Every buyer wants a deal, that's for sure. Especially in this market people are pinching every penny and want to get what they perceive to be a great deal on a home for sale. I work with homes for sale in Chandler,Arizona and I can speak first-hand how conservative people are being right now.
Negotiating the sale of a home should not be flown into blindly. You and your real estate agent should both put together ammunition to prepare you for what to expect from the seller's response. Think of it as a court case: you put together evidence/reasons as to why the judge or jury should buy into your reasoning. No different here!
1. Look at the "comps" or "comparables"
Comps are homes that have sold in the area recently. Nowadays "recently" tends to mean in the last 3 months, as the market is changing so rapidly as it is (used to be 6 months). Start with the subdivision, then go out a mile or more if necessary to find maybe 3-5 sold similar homes (or more) to the one you are considering buying.
By similar I mean similar square footage, lot size, # of stories, pool or no pool, garage size, etc.
This is one of the best items you can go to the negotiating table with, since facts can't be refuted.
Sold homes are the best indicator, followed by what's currently under contract/pending, and then what is currently for sale.
2. Negotiate without emotion
This one isn't so tough for investors as it is for someone who is buying to live in the home. People have a tendancy to fall in love with the home before their offer is accepted and this is normal. However, if you have 2nd and 3rd choice options that you will also be happy with you won't carry as much emotional pressure into the negotiation.
Consider writing a letter to the seller (if it's not a short sale or foreclosure) stating your position and why you like the home. You might consider adding a picture of your family or even submitted a video to potentially soften up the seller.
3. Have your real estate agent ask the seller's agent questions
This can be an invaluable source of information. Although a real estate agent's job is to protect their client's interests, if desperate enough to make a sale they can reveal information that will put you in a better position to negotiate.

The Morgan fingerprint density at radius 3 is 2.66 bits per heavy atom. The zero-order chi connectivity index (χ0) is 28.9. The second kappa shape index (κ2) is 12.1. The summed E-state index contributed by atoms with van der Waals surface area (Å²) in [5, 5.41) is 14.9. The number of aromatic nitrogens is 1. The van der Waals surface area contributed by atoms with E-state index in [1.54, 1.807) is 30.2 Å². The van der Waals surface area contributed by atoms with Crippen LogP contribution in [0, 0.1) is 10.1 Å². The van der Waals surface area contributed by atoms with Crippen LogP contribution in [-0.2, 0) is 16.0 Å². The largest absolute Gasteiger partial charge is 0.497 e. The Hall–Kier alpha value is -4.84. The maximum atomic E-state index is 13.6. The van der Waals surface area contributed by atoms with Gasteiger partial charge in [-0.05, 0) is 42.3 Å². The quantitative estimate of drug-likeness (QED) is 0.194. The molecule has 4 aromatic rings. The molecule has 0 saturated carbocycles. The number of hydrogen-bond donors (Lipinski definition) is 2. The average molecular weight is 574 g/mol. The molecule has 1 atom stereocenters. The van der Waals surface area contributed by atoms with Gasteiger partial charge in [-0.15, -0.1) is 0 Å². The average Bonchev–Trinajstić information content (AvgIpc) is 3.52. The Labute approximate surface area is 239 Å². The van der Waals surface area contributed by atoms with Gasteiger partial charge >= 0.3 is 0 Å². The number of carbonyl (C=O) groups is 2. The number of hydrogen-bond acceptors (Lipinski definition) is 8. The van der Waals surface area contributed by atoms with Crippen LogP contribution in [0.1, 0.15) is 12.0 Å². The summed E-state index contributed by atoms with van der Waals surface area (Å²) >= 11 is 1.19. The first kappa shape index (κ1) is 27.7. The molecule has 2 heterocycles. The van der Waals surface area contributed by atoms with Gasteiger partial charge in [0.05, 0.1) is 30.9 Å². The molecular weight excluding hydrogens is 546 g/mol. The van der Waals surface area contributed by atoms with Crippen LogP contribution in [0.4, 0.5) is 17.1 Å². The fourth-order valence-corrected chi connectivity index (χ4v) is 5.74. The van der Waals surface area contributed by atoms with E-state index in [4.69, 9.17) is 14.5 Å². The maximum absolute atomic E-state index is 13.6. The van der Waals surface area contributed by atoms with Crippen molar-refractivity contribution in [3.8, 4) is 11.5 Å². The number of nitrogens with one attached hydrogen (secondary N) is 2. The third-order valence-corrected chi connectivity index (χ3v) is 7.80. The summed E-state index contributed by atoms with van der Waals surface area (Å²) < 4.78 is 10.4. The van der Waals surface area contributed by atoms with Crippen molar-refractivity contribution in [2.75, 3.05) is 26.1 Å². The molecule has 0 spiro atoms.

Questions like: - Why is the owner selling the home? - Have they bought another home/started making payments? - How much negotiation room is there? - Would they be more agreeable to a reduced price if terms (close date, earnest money, down payment, etc) were better?
4. Don't buy a home from someone who is testing the market/tire kicking
That 2nd term is usually associated with a buyer who is not very serious, but a seller can certainly fall into this category as well. Some sellers will not budge from an unrealistically high price.
Have your agent ask the listing agent questions like "Have their been any previous offers, and what happened with them?" This can also be asked in #3 above.
5. Learn about what kind of equity the owner has. Why? Because more equity may equal more negotiation room in price.
This one doesn't apply to as many home in Arizona, with the abundance of short sales and foreclosures, but we are starting to see more.
A simple search through online county and tax records should reveal when the home was bought, how much the mortgage was at the time, and what they now owe if they have refinanced.
So the next time you find those great homes for sale go in armed with these 5 points for maximum success!
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